This weeks choice is one of those books you see on those tables set up in the entryway of a Barnes and Noble and after reading the synopsis, you can't believe you find yourself wanting to buy a book that was recommended by Oprah's Book Club. But what can I say? The description of Ayana Mathis' The Twelve Tribes of Hattie had me hooked and I wanted to know more. The story of an African-American mother and her eleven children told through several different narrative voices sounded too close to William Faulkner's The Sound and the Fury for me to pass it up.
The Situation: The story begins in 1925 with Hattie Shepherd as a young African-American girl living in Philadelphia with her husband, August, and their two newborn twins, Philadelphia and Jubilee. The novel then continues to give snapshots into the lives of Hattie's other eleven children and one of her grandchildren over the next 55 years. It isn't specified whether the stories for each of the children come in a random order, or in order by birth. Some siblings even share a chapter, while others have their story told while they are just infants. Hattie raises them all in the way she believes is best, despite being incredibly poor, but still with so many mouths to feed.
The Problem: Aside from being incredibly poor, it doesn't help matters at all when August insists on spending almost every dollar he earns on nights out at the bars and clubs, as well as on other women. Also, because of the tragedy that befalls her two firstborns, and the strain that comes from tolerating August, Hattie because a cold, sometimes cruel, harsh, and often distant mother. This hard upbringing puts many of Hattie's children onto the dark path that Hattie was hoping to keep them from. Hattie hoped to teach them by her example that the world would not treat them with tenderness, would not be kind, would not care for them, would not love them. As a result, at least three children seem to succumb to some type of psychotic delusions; one has fits that either cause him to preach the word of God, or act out violently; one comes dangerously close to death's door after contracting tuberculosis; and yet another doesn't even grow up in the same state as her parents. The Twelve Tribes of Hattie tells twelve different stories of the Shepherd children, and almost all of them are negative. And it is Hattie's granddaughter that causes her to look at the different paths her children have taken, and decide how she'll direct the path of this last Shepherd that has been left in her care.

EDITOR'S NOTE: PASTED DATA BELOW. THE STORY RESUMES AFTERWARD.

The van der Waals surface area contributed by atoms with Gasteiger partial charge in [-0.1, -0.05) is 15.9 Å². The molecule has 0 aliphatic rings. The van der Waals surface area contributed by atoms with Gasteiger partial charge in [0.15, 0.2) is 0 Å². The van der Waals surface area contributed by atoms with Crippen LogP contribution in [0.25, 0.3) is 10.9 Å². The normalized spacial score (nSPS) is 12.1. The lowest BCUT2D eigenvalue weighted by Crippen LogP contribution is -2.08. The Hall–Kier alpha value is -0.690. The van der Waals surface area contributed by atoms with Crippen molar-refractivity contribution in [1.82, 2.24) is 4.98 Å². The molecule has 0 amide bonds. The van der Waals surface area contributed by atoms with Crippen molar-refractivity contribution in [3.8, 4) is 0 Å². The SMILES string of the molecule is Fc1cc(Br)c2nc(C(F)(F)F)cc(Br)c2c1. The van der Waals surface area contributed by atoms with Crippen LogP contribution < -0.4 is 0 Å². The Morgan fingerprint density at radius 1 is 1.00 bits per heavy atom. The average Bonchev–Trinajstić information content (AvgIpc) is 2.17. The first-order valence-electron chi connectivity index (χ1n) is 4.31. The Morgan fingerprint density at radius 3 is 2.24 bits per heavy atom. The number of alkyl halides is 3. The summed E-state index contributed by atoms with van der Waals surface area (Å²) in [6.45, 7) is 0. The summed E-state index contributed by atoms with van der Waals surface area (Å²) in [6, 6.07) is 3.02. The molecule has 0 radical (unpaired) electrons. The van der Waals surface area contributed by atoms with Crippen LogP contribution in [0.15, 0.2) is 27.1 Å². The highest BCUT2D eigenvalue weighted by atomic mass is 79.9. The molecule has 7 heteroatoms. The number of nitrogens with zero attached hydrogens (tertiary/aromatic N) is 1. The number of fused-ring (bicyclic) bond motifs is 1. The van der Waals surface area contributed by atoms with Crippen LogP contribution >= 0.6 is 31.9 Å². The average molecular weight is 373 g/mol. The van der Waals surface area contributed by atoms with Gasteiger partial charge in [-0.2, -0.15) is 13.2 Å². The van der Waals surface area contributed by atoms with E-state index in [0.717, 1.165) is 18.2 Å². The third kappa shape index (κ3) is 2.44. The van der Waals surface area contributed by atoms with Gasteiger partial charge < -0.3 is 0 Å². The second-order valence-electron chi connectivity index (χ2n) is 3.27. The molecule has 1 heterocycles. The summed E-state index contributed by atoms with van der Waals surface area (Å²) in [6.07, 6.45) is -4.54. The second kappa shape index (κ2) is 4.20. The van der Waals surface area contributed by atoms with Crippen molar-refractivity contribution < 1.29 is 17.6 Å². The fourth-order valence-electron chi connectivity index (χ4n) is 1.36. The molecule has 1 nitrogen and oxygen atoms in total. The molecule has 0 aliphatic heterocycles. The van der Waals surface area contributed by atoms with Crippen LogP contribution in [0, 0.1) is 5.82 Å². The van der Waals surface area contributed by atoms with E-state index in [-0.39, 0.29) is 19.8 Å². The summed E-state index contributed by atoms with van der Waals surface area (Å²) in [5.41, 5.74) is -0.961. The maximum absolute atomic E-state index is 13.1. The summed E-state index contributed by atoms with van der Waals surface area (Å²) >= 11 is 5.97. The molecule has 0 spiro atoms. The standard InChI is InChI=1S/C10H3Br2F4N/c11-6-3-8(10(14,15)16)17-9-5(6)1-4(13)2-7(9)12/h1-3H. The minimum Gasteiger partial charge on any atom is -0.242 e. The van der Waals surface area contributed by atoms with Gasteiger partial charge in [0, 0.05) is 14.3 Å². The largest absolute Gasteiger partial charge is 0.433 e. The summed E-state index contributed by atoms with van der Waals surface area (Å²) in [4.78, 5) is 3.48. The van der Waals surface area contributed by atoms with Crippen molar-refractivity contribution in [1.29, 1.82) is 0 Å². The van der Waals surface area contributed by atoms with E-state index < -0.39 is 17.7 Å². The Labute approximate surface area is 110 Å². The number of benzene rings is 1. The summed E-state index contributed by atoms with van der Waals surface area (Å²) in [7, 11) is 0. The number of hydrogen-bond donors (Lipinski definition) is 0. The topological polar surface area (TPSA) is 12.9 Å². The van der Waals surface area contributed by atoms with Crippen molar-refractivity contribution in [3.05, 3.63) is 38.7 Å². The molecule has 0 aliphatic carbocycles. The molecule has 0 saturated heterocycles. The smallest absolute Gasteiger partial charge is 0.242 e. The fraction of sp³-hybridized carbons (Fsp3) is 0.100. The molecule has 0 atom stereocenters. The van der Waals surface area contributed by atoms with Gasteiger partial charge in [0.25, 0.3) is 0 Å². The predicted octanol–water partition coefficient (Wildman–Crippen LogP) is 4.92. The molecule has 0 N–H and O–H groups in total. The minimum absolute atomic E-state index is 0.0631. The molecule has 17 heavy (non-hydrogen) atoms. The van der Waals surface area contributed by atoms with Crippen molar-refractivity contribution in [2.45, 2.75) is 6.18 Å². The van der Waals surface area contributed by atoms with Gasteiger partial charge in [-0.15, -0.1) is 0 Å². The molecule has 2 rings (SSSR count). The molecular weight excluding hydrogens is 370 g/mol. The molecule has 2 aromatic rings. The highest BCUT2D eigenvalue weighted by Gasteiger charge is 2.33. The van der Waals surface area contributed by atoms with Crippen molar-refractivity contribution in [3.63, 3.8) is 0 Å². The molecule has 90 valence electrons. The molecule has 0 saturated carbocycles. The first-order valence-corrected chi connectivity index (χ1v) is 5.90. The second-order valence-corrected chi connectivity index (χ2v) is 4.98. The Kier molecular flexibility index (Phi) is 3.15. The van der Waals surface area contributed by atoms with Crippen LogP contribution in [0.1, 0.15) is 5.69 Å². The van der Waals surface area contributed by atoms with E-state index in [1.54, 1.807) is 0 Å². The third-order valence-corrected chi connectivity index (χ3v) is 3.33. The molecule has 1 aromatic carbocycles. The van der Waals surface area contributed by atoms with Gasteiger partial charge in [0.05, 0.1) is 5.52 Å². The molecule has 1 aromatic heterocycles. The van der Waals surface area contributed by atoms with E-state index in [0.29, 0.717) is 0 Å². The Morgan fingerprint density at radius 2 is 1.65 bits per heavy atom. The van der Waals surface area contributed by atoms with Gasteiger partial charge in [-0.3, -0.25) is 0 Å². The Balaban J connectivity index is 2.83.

Genre, Themes, History: This is a fiction novel that I have seen categorized as historical fiction, since it begins in 1920s Philadelphia, after Hattie has moved north from Georgia with her mother and sisters in the hope of building a better life outside of the Jim Crow south. It could also be considered a bildungsroman or coming of age story since it begins when Hattie is only 17 and ends when she's 72. The individual stories may be named after and focus on Hattie's children at different stages of their life, but Hattie still remains the central character. Also, with these different stories comes different narrative voices. For the most part, the narrator speaks in the third person. But there are two chapters where we hear from Hattie's children directly, and both times it is to highlight their fragmented thinking and just how close they are to losing it. Motherhood is a major theme - what it means to be a mother, what responsibilities come from starting a family, what some are willing to sacrifice for their kids, and what others refuse to give up.
My Verdict: Don't get me wrong, there is some solid and descriptive writing here. Mathis knows how to set a scene and convey extremely powerful emotions. However, even with the vivid backdrop and raw emotions, many of Mathis' characters just didn't seem believable to me...including Hattie. They just didn't seem fully formed, and it often felt like that character was there just because Mathis needed him/her in order to meet the number twelve. Maybe if the pictures we are given into their lives weren't of such a small moment in history I would feel more connected. Even the bits and pieces I see of Hattie from the children's perspective give me little more than a fragmented view of her. This is of course Mathis' first novel, and I still believe this is an incredibly strong start to her writing career. And while I sometimes felt like the different stories took away from the depth of the novel, the structure was effective in holding my interest.
Favorite Moment: When Hattie is reunited with one of her children whom she hasn't spoken to in quite awhile, and aides in saving her life.
Favorite Character: Hattie's daughter Bell. She is just as damaged as most of Hattie's other children, but her story ends with redemption and hope. It is one of the few stories that ends with a feeling that things might actually get better.
Recommended Reading: Since I brought it up already, I will recommend William Faulkner's The Sound and the Fury. It is longer, harder to understand, you only have to hear from three brothers and an unknown narrator, and you may have to read it twice before you get it, but it is worth it.